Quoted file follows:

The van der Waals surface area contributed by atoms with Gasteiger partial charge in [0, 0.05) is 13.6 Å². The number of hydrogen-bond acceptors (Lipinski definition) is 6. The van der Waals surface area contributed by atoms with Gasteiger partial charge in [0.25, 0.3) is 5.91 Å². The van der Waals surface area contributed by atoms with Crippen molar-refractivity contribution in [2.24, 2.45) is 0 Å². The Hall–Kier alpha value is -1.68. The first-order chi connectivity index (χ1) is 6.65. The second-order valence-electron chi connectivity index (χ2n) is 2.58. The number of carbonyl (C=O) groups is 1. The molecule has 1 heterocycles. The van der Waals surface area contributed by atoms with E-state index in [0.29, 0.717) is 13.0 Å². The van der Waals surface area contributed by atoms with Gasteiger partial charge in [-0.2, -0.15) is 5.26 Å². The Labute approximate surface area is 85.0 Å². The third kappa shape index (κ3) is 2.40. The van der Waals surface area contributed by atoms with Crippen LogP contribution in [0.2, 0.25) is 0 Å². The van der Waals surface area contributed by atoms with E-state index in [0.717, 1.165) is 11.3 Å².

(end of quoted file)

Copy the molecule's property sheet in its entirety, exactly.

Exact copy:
The van der Waals surface area contributed by atoms with Gasteiger partial charge in [0, 0.05) is 13.6 Å². The number of hydrogen-bond acceptors (Lipinski definition) is 6. The van der Waals surface area contributed by atoms with Gasteiger partial charge in [0.25, 0.3) is 5.91 Å². The van der Waals surface area contributed by atoms with Crippen molar-refractivity contribution in [2.24, 2.45) is 0 Å². The Hall–Kier alpha value is -1.68. The first-order chi connectivity index (χ1) is 6.65. The second-order valence-electron chi connectivity index (χ2n) is 2.58. The number of carbonyl (C=O) groups is 1. The molecule has 1 heterocycles. The van der Waals surface area contributed by atoms with E-state index in [0.29, 0.717) is 13.0 Å². The van der Waals surface area contributed by atoms with Gasteiger partial charge in [-0.2, -0.15) is 5.26 Å². The Labute approximate surface area is 85.0 Å². The third kappa shape index (κ3) is 2.40. The van der Waals surface area contributed by atoms with Crippen LogP contribution in [0.2, 0.25) is 0 Å². The van der Waals surface area contributed by atoms with E-state index in [0.717, 1.165) is 11.3 Å².